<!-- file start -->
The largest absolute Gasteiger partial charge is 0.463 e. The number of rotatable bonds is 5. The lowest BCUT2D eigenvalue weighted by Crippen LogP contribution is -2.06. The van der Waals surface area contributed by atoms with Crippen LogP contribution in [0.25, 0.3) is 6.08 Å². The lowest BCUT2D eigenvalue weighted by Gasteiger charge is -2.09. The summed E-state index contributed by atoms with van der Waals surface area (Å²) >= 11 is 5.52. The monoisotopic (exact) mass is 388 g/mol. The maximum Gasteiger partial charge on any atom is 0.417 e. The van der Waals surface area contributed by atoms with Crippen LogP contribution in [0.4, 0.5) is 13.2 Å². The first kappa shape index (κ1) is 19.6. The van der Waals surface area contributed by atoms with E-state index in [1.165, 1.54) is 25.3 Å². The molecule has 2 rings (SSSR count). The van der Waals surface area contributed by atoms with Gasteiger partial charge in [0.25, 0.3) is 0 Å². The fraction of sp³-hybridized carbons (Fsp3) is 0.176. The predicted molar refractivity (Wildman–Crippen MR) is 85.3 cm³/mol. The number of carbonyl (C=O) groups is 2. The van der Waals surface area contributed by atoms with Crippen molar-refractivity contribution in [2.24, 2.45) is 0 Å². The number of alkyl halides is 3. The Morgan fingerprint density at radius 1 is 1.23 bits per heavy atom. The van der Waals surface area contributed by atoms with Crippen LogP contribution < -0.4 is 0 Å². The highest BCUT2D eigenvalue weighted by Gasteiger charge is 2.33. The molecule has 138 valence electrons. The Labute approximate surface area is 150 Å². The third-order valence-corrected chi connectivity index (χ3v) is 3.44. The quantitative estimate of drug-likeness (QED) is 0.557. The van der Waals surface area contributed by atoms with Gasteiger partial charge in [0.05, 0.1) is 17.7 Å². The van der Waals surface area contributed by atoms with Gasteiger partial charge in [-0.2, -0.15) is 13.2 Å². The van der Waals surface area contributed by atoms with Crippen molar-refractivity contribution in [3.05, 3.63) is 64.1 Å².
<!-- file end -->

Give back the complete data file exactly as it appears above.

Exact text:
The largest absolute Gasteiger partial charge is 0.463 e. The number of rotatable bonds is 5. The lowest BCUT2D eigenvalue weighted by Crippen LogP contribution is -2.06. The van der Waals surface area contributed by atoms with Crippen LogP contribution in [0.25, 0.3) is 6.08 Å². The lowest BCUT2D eigenvalue weighted by Gasteiger charge is -2.09. The summed E-state index contributed by atoms with van der Waals surface area (Å²) >= 11 is 5.52. The monoisotopic (exact) mass is 388 g/mol. The maximum Gasteiger partial charge on any atom is 0.417 e. The van der Waals surface area contributed by atoms with Crippen LogP contribution in [0.4, 0.5) is 13.2 Å². The first kappa shape index (κ1) is 19.6. The van der Waals surface area contributed by atoms with E-state index in [1.165, 1.54) is 25.3 Å². The molecule has 2 rings (SSSR count). The van der Waals surface area contributed by atoms with Gasteiger partial charge in [0.25, 0.3) is 0 Å². The fraction of sp³-hybridized carbons (Fsp3) is 0.176. The predicted molar refractivity (Wildman–Crippen MR) is 85.3 cm³/mol. The number of carbonyl (C=O) groups is 2. The van der Waals surface area contributed by atoms with Crippen molar-refractivity contribution in [2.24, 2.45) is 0 Å². The number of alkyl halides is 3. The Morgan fingerprint density at radius 1 is 1.23 bits per heavy atom. The van der Waals surface area contributed by atoms with Crippen LogP contribution < -0.4 is 0 Å². The highest BCUT2D eigenvalue weighted by Gasteiger charge is 2.33. The molecule has 138 valence electrons. The Labute approximate surface area is 150 Å². The third-order valence-corrected chi connectivity index (χ3v) is 3.44. The quantitative estimate of drug-likeness (QED) is 0.557. The van der Waals surface area contributed by atoms with Gasteiger partial charge in [0.05, 0.1) is 17.7 Å². The van der Waals surface area contributed by atoms with Gasteiger partial charge in [-0.2, -0.15) is 13.2 Å². The van der Waals surface area contributed by atoms with Crippen molar-refractivity contribution in [3.05, 3.63) is 64.1 Å².